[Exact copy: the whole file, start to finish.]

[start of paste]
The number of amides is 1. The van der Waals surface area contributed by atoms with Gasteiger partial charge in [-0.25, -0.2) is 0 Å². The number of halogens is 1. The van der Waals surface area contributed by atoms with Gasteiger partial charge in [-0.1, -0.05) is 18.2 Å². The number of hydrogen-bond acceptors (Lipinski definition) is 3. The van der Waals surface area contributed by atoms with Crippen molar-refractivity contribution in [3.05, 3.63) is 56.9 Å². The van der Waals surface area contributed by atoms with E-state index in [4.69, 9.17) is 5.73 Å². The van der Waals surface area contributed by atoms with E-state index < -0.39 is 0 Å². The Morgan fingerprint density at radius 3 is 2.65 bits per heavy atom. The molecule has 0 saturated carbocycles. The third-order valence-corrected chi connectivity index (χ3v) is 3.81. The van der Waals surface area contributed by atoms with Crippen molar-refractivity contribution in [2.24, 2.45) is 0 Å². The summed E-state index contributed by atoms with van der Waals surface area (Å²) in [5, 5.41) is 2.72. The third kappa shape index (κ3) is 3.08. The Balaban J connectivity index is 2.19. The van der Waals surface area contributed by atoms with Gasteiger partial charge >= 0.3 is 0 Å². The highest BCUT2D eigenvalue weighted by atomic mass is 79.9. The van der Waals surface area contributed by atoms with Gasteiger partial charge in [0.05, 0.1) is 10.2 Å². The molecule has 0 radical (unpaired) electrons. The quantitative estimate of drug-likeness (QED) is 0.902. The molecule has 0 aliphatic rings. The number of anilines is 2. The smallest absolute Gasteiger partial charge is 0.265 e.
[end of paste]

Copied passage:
The number of amides is 1. The van der Waals surface area contributed by atoms with Gasteiger partial charge in [-0.25, -0.2) is 0 Å². The number of halogens is 1. The van der Waals surface area contributed by atoms with Gasteiger partial charge in [-0.1, -0.05) is 18.2 Å². The number of hydrogen-bond acceptors (Lipinski definition) is 3. The van der Waals surface area contributed by atoms with Crippen molar-refractivity contribution in [3.05, 3.63) is 56.9 Å². The van der Waals surface area contributed by atoms with E-state index in [4.69, 9.17) is 5.73 Å². The van der Waals surface area contributed by atoms with E-state index < -0.39 is 0 Å². The Morgan fingerprint density at radius 3 is 2.65 bits per heavy atom. The molecule has 0 saturated carbocycles. The third-order valence-corrected chi connectivity index (χ3v) is 3.81. The van der Waals surface area contributed by atoms with Crippen molar-refractivity contribution in [2.24, 2.45) is 0 Å². The summed E-state index contributed by atoms with van der Waals surface area (Å²) in [5, 5.41) is 2.72. The third kappa shape index (κ3) is 3.08. The Balaban J connectivity index is 2.19. The van der Waals surface area contributed by atoms with Gasteiger partial charge >= 0.3 is 0 Å². The highest BCUT2D eigenvalue weighted by atomic mass is 79.9. The van der Waals surface area contributed by atoms with Gasteiger partial charge in [0.05, 0.1) is 10.2 Å². The molecule has 0 radical (unpaired) electrons. The quantitative estimate of drug-likeness (QED) is 0.902. The molecule has 0 aliphatic rings. The number of anilines is 2. The smallest absolute Gasteiger partial charge is 0.265 e.